The President of the Islamic Commission of Spain (CIE), Riay Tatary Bakry, passed away Monday, April 6, in Madrid, at the age of 72, adding to the list of Muslim victims of coronavirus.
Tatary was admitted to a Madrid hospital for several days together with his wife, who suffers from COVID-19 and is in serious condition.
“The Islamic Commission of Spain communicates that its president, Riay Tatary Bakry, who passed away today and expresses its most sincere and heartfelt condolences and support to his family and friends,” the Islamic Commission of Spain wrote in a statement.
“We pray to Allah for his soul. We also inform Muslims in
Spain and society that the Islamic Commission of Spain will continue to work
with the same enthusiasm and spirit marked by its deceased president.”
The renowned Muslim scholar was born in Damascus in 1948 and moved to Spain in the early 1970s.
A father of five children, Riay Tatary was a doctor. Until his death, he worked as imam of the mosque in the Madrid neighborhood of Tetuán.
In 1971, he participated in the formation of the Muslim Association of Spain, holding the position of president.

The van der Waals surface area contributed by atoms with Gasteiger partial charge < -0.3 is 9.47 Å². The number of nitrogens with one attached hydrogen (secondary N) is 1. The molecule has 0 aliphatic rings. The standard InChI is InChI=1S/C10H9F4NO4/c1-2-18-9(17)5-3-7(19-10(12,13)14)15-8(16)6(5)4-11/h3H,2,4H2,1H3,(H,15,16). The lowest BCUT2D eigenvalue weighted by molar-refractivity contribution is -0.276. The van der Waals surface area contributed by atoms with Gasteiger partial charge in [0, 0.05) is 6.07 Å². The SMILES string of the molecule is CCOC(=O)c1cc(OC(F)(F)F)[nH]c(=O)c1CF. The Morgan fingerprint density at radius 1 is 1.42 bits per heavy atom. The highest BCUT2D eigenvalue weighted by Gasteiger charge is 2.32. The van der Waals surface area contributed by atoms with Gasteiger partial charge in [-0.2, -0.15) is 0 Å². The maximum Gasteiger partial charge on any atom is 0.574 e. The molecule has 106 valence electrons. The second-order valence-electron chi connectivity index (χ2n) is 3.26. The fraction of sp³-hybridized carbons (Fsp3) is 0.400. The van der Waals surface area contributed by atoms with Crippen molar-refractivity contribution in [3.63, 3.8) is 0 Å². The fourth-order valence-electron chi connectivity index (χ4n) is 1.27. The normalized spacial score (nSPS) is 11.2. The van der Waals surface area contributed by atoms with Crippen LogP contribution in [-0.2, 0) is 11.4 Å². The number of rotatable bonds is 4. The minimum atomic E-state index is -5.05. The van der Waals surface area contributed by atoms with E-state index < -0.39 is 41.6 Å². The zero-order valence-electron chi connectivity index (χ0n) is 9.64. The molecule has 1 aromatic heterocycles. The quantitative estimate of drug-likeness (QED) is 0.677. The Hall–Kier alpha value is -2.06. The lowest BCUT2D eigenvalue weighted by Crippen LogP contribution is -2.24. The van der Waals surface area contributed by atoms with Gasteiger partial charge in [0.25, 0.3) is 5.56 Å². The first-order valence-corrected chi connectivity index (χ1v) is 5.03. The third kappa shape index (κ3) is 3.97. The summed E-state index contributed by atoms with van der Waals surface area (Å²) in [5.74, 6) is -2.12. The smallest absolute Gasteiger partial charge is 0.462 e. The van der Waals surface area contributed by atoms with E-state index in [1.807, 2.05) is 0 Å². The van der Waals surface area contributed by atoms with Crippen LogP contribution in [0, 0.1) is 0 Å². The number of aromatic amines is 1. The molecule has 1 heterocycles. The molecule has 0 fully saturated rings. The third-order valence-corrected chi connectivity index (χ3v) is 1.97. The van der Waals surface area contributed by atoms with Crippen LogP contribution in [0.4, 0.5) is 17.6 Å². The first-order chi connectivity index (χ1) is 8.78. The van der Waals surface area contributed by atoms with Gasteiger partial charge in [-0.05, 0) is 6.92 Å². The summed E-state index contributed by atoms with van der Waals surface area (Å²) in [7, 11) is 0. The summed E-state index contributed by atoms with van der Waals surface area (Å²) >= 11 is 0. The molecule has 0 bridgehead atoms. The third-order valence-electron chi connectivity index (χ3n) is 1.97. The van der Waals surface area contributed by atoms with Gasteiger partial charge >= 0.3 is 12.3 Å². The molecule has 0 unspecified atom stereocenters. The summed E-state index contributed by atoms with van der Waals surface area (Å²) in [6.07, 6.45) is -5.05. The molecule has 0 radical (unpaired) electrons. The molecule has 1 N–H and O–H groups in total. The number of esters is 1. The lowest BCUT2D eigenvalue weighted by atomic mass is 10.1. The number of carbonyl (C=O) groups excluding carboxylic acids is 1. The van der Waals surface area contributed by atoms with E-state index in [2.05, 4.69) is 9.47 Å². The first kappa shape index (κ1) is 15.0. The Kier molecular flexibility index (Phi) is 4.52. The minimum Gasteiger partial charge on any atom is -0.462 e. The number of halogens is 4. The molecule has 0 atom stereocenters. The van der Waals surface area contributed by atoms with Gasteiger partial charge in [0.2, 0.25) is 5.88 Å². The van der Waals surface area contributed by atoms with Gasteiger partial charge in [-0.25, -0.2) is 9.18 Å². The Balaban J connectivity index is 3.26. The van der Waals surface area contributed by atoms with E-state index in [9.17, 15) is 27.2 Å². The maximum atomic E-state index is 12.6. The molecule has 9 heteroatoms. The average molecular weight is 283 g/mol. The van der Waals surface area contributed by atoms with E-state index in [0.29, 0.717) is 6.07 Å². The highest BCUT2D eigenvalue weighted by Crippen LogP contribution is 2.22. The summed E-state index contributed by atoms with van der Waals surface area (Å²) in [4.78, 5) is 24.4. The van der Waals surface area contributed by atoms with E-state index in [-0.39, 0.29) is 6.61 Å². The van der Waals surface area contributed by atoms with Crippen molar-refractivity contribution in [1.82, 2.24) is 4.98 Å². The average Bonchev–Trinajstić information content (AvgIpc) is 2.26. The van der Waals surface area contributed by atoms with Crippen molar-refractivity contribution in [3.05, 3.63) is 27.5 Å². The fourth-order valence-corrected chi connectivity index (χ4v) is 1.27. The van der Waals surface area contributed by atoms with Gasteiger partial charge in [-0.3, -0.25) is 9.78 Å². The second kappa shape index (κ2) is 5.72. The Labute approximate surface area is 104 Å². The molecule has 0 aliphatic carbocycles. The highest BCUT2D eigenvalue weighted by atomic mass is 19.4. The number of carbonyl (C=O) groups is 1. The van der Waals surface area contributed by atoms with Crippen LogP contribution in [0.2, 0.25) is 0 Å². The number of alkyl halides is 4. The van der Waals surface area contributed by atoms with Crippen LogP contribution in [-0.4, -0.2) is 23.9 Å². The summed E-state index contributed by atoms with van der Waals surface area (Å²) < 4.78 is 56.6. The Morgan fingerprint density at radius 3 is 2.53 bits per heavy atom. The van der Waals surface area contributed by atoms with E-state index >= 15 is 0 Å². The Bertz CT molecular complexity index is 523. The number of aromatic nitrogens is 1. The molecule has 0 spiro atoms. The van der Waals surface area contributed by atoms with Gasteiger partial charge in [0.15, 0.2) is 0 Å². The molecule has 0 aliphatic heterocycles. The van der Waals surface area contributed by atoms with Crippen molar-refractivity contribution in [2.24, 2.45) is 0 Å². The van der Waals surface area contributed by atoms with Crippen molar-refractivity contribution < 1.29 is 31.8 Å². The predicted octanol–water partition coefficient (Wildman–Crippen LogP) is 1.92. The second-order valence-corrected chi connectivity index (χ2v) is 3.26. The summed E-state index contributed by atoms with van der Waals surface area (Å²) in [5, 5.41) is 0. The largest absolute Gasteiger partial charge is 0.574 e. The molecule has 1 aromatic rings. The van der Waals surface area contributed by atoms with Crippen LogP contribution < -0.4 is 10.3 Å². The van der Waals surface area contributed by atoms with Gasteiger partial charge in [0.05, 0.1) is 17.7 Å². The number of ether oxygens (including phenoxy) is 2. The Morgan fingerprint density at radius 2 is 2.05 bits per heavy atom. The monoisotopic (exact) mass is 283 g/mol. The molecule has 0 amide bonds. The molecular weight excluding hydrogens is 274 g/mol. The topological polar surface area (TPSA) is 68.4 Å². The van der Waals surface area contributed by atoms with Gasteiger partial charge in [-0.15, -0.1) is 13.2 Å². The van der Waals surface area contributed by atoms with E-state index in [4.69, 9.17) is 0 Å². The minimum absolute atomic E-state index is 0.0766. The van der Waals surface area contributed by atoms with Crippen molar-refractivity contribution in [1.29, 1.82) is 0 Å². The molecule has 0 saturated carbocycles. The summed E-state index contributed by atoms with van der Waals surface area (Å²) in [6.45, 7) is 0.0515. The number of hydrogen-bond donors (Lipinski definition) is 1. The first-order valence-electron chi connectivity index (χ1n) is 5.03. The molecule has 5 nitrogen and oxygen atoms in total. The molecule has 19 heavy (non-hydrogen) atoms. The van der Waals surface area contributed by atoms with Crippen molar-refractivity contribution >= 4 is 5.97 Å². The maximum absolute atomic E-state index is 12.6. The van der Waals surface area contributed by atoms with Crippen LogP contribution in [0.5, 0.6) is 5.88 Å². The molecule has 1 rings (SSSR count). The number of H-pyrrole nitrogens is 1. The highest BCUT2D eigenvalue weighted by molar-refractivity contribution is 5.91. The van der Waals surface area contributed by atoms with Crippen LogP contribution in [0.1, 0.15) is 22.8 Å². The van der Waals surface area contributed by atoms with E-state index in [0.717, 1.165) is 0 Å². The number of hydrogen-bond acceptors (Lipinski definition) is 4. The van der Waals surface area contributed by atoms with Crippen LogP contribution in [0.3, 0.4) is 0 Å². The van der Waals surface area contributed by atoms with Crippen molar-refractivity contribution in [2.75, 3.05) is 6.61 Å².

In the 1980s, he was also a member
of the Religious Liberty advisory commission of the Ministry of Justice.
In 1989, the Muslim Association requested that the Islamic religion be declared “widely known, deeply rooted” in Spain. This request came true in July of that year. This paved the way for the negotiation of a cooperation agreement with the State.
Subsequently, two organizations emerged, demanding a formal recognition as representing the Islamic community. The Spanish Federation of Islamic Religious Entities (FEERI), created in September 1989 and the Union of Islamic Communities of Spain (UCIDE), established in April 1991 and sponsored by the Muslim Association of Spain, headed by Tatary.
Tatary received, on November 7, 1997, the Order of the Civil Merit Order.
May his soul rest in perfect peace.